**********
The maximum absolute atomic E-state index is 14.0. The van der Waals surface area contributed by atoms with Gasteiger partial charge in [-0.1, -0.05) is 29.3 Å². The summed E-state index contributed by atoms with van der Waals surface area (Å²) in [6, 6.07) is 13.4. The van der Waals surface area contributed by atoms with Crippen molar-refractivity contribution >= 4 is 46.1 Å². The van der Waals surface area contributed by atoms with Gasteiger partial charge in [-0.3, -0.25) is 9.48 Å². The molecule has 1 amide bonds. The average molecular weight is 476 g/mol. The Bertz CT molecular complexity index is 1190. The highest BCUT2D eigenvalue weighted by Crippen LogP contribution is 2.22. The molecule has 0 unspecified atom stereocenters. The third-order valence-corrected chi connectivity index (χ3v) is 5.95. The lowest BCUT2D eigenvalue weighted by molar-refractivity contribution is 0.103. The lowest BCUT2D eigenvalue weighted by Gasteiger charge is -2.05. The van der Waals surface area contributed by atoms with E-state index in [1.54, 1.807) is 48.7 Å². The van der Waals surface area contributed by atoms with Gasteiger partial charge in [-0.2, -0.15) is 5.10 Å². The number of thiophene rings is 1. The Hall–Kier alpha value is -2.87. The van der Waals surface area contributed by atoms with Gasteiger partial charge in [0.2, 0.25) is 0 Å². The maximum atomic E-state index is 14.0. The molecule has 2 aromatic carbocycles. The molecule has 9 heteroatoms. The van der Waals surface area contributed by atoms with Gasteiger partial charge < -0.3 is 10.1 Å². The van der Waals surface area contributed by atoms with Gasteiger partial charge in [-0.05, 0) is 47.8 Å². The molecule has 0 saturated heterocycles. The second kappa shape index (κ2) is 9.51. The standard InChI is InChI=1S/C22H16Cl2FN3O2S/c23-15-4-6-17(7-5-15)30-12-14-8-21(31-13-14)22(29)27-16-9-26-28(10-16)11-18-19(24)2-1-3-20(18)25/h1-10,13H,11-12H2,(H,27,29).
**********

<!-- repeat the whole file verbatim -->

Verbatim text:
The maximum absolute atomic E-state index is 14.0. The van der Waals surface area contributed by atoms with Gasteiger partial charge in [-0.1, -0.05) is 29.3 Å². The summed E-state index contributed by atoms with van der Waals surface area (Å²) in [6, 6.07) is 13.4. The van der Waals surface area contributed by atoms with Crippen molar-refractivity contribution >= 4 is 46.1 Å². The van der Waals surface area contributed by atoms with Gasteiger partial charge in [-0.3, -0.25) is 9.48 Å². The molecule has 1 amide bonds. The average molecular weight is 476 g/mol. The Bertz CT molecular complexity index is 1190. The highest BCUT2D eigenvalue weighted by Crippen LogP contribution is 2.22. The molecule has 0 unspecified atom stereocenters. The third-order valence-corrected chi connectivity index (χ3v) is 5.95. The lowest BCUT2D eigenvalue weighted by molar-refractivity contribution is 0.103. The lowest BCUT2D eigenvalue weighted by Gasteiger charge is -2.05. The van der Waals surface area contributed by atoms with E-state index in [1.54, 1.807) is 48.7 Å². The van der Waals surface area contributed by atoms with Gasteiger partial charge in [-0.2, -0.15) is 5.10 Å². The number of thiophene rings is 1. The Hall–Kier alpha value is -2.87. The van der Waals surface area contributed by atoms with Gasteiger partial charge in [0.2, 0.25) is 0 Å². The maximum atomic E-state index is 14.0. The molecule has 2 aromatic carbocycles. The molecule has 9 heteroatoms. The van der Waals surface area contributed by atoms with Gasteiger partial charge < -0.3 is 10.1 Å². The van der Waals surface area contributed by atoms with Gasteiger partial charge in [-0.05, 0) is 47.8 Å². The molecule has 0 saturated heterocycles. The second kappa shape index (κ2) is 9.51. The standard InChI is InChI=1S/C22H16Cl2FN3O2S/c23-15-4-6-17(7-5-15)30-12-14-8-21(31-13-14)22(29)27-16-9-26-28(10-16)11-18-19(24)2-1-3-20(18)25/h1-10,13H,11-12H2,(H,27,29).